The alliance is growing stronger, but so is the Empire. The number of peaceful places has dropped, and there are barely any neutral territories. There are battlegrounds everywhere, and the Jedi are preparing the Rebels as best they can against any strike. Palpatine speaks to Vader. The Jedi, the pair agree, are a thorn in the side of the Siths and the Empire, and must be destroyed. The oldest is meditative and harmless, but is protected by stronger enemies. Vader must challenge and destroy Obi-Wan.
Vader and Obi-Wan fight for the first time. Vader is carries away by his arrogance, believing that he has always been a better fighter than the Obi-Wan, the typical foolish pacifist Jedi. With a heavy heart, Obi-Wan gravely injures him, thinking the Empire will dispose of him, showing their true attitude to the weak, and forcing Anakin to face his own prejudices. But Palpatine rescues Vader and patches him up with new breathing and metabolic equipment to replace his ruined vital organs.
Over a period of years, Vader adds more and more to his suit voluntarily, choosing to turn his weakness into a strength. He adds crushing and lifting power to his hands and arms and has his suit heavily armoured. In the course of his complete enclosure, shielding him from his vulnerability, he forgets his human side and withdraws further into the Dark Side. Soon, he is little but a willing pawn for Palpatine’s will, interpreting Palpatine’s vision as his own. He is consumed by the wish to dominate, to crush opposing forces.
There are other changes I would make to Vader. As far as I’m concerned, James Earl Jones is Darth Vader. His deep, resonant, commanding voice is exactly fitting for the character, and the only unique thing; you can get any old big man to fill a suit and create an physically imposing presence. Earl’s voice is vital to the depth of that character’s menacing aura.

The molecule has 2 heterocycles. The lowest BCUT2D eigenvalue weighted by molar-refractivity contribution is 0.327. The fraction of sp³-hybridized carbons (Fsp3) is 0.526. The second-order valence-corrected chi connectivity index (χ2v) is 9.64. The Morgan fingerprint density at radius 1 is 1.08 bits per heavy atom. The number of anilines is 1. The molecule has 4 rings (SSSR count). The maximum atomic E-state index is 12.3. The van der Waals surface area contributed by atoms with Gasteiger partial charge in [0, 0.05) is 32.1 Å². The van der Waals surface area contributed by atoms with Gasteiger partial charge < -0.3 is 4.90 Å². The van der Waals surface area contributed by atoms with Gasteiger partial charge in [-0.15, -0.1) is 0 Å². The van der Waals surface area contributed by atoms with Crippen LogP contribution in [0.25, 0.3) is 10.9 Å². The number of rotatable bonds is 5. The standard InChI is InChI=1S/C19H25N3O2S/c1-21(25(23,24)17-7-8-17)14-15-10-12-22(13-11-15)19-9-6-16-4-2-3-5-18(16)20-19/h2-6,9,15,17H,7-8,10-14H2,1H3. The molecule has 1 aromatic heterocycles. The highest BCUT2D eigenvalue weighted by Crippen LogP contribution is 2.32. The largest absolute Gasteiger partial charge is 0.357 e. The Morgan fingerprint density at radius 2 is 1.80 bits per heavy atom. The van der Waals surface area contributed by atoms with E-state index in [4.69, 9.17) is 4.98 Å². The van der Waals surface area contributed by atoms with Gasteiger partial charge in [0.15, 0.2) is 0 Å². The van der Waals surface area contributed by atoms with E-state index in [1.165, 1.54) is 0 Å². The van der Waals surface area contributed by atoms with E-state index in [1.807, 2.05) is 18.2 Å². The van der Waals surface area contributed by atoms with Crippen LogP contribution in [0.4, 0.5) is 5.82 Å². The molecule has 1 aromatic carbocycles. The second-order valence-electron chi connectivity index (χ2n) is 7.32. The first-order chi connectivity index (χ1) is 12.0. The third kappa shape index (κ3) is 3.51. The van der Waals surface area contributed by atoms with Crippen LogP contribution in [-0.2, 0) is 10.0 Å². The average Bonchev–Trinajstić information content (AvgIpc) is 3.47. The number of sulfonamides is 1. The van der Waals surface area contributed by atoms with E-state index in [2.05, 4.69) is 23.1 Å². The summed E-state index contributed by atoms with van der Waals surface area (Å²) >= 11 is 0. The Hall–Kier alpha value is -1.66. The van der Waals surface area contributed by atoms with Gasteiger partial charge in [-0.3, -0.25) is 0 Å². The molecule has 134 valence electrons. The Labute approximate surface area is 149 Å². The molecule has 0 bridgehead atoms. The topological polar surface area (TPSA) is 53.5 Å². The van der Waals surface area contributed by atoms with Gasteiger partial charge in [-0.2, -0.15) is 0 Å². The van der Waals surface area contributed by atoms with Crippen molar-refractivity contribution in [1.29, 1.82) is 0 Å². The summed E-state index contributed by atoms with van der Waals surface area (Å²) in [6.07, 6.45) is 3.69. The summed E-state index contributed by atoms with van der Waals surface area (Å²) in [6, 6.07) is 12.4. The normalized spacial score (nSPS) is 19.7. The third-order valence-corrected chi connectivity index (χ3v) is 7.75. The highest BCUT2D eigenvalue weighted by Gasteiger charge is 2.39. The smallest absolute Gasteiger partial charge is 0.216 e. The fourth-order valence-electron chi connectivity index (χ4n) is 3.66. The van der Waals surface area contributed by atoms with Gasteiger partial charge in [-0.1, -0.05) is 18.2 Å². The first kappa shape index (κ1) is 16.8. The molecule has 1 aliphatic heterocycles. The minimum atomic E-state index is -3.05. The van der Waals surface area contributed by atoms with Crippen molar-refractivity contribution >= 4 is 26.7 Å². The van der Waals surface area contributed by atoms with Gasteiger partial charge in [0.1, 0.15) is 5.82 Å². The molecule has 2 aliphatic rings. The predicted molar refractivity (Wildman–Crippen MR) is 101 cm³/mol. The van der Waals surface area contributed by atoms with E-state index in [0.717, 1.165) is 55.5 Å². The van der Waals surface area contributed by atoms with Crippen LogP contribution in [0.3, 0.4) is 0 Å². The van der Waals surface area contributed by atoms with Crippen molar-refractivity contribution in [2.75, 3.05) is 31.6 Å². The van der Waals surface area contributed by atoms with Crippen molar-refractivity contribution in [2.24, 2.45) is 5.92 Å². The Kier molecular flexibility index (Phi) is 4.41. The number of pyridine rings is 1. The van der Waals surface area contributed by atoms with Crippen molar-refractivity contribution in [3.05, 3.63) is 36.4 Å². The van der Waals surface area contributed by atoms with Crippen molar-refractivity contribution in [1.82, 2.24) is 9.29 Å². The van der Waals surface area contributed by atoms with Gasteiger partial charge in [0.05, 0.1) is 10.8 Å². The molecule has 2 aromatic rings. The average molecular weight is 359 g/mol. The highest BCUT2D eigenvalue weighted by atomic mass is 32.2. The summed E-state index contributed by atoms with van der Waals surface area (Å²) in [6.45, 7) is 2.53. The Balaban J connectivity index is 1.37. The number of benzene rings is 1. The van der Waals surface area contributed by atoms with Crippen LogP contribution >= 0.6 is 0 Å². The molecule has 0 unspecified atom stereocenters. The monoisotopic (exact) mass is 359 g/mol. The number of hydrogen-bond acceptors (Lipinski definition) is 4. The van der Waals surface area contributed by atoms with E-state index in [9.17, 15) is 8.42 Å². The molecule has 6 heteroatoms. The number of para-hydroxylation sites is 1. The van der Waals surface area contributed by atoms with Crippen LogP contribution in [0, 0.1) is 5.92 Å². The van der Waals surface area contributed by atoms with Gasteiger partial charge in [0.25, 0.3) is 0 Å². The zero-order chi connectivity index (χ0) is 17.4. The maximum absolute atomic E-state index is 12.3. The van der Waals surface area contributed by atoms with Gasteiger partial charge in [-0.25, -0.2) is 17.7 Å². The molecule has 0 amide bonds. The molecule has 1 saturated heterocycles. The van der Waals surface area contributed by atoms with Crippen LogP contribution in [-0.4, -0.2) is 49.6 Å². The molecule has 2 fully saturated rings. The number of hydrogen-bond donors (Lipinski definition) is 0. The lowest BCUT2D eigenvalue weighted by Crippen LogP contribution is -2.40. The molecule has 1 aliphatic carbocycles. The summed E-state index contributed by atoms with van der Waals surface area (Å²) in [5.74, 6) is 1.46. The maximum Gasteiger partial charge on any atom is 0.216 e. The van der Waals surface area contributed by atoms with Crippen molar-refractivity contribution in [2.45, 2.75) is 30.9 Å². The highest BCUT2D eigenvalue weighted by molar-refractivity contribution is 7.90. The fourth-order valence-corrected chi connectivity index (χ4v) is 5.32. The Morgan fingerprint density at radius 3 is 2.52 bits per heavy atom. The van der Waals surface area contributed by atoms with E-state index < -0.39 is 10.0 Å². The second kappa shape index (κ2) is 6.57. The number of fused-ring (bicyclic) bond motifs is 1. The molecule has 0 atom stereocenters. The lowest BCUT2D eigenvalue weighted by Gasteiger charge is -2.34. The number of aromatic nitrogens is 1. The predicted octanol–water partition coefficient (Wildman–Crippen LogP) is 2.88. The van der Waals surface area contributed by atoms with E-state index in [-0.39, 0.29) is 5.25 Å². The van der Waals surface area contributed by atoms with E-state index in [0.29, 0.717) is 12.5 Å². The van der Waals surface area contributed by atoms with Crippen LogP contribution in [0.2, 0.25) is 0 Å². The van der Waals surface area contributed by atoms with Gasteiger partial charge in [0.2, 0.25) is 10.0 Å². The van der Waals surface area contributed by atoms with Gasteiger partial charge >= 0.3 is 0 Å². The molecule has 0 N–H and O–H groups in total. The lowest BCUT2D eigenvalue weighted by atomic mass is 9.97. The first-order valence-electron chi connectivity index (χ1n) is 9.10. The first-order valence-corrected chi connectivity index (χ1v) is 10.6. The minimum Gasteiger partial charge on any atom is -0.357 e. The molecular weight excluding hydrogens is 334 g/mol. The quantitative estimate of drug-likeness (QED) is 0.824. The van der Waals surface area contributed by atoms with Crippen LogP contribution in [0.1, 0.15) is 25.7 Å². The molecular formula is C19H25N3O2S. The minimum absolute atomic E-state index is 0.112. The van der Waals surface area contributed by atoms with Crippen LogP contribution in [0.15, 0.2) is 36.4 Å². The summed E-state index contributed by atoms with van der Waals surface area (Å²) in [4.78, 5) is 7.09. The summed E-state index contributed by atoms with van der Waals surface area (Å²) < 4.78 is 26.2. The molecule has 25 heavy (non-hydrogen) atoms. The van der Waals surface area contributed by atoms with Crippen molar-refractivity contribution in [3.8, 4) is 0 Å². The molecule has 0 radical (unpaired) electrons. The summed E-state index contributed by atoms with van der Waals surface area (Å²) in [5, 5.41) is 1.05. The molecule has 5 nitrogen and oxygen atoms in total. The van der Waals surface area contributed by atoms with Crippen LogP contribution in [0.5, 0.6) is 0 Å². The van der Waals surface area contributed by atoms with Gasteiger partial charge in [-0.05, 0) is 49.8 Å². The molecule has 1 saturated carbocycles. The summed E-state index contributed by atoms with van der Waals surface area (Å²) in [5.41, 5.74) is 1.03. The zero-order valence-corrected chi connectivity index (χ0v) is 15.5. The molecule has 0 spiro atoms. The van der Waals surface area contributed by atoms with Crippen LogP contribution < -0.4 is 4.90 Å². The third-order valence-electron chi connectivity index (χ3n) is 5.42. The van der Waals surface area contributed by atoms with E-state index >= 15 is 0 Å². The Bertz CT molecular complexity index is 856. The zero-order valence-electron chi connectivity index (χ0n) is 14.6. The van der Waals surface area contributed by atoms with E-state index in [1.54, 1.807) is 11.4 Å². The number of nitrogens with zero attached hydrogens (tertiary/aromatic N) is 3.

Earl sounds as he does in large part because he is a black man. It is uncommon for white people to have voices as deep and resonant as his; indeed, it’s hard to imagine that they could have picked two whiter voices than those of Mark Hamill and Hayden Christensen if they had tried. It’s exceptionally jarring to hear young Anakin speak, trying to figure out in what way anyone could possibly picture this man as the Darth Vader we all fell in love with.
If you had to imagine that Anakin became Vader, he’d have to sound about the same. That was important. A black man would have sounded right, so for consistency, the character of Anakin would have to be black, the actor that played him should have been black. I would have thought that it was only logical and fitting that Darth Vader the character is a black man.
Unfortunately, Star Wars was made in the 70s. You couldn’t have a black Vader. More specifically, you couldn’t have a black Vader with white children, upsetting accuracy of the gene pattern, and you certainly couldn’t fix this by having two of the main heroes being black or partly black themselves. The audience would have been too focussed on why – there always had to be a reason why characters were black, you see. No reason would never have been a good enough reason. “Because James Earl Jones is the voice of Vader,” would be taken as a ridiculous reason to have black main characters, in those days. Heroes were white by default, and everything followed that.
So, Vader and the younger Anakin Skywalker are white men, despite the important Vader voice. But I think it would have fit well in other ways to have Anakin as a black boy (or mixed race, if you want to explain the pasty whiteness of the pre-existing Luke and Leia) – there would have been some dramatic weight to his enslavement, as we all know the history of black people and slavery. If it made it better, the white person involved in that coupling could have been an alien humanoid species, similar enough to humans that Vader would look basically human.
We’re talking about someone who feels isolated and different for his entire life. There can be no greater reminder of one’s difference to others as a child than looking different. The darker-skinned, half-alien humanoid would stick out like a sore thumb in his rustic planet, rife with slavery. I think it fits to have him look different, so we buy that he would be treated differently; so badly, that his respect for others would be minimal. And his affiliation with them would be limited, too, because he never really fit anywhere. Not knowing his father, half his heritage is gone.
Getting Vader right was imperative to the prequels, but they didn’t manage. I’m sure there’s been tons of fanfic about how Vader would be this or that, and some which had him playing ball with Luke in the backyard on a planet with two suns. One thing I think we can agree he shouldn’t have been though, is a whiny, teenagery twit.